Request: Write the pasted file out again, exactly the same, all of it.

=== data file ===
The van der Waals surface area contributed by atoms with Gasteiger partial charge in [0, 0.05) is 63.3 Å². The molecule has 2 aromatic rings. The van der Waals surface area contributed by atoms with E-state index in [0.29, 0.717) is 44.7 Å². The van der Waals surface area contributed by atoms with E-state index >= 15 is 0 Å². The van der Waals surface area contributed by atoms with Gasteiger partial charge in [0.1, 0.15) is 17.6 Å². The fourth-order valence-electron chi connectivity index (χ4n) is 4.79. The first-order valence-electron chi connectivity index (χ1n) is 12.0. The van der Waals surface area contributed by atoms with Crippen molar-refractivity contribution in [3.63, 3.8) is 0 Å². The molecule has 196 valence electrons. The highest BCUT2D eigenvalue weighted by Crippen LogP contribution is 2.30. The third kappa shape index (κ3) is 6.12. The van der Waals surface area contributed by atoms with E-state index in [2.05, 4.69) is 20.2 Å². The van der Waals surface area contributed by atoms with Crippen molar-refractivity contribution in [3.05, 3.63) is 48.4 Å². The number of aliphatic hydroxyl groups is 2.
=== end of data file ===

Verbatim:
The van der Waals surface area contributed by atoms with Gasteiger partial charge in [0, 0.05) is 63.3 Å². The molecule has 2 aromatic rings. The van der Waals surface area contributed by atoms with E-state index in [0.29, 0.717) is 44.7 Å². The van der Waals surface area contributed by atoms with E-state index >= 15 is 0 Å². The van der Waals surface area contributed by atoms with Gasteiger partial charge in [0.1, 0.15) is 17.6 Å². The fourth-order valence-electron chi connectivity index (χ4n) is 4.79. The first-order valence-electron chi connectivity index (χ1n) is 12.0. The van der Waals surface area contributed by atoms with Crippen molar-refractivity contribution in [3.63, 3.8) is 0 Å². The molecule has 196 valence electrons. The highest BCUT2D eigenvalue weighted by Crippen LogP contribution is 2.30. The third kappa shape index (κ3) is 6.12. The van der Waals surface area contributed by atoms with E-state index in [2.05, 4.69) is 20.2 Å². The van der Waals surface area contributed by atoms with Crippen molar-refractivity contribution in [3.05, 3.63) is 48.4 Å². The number of aliphatic hydroxyl groups is 2.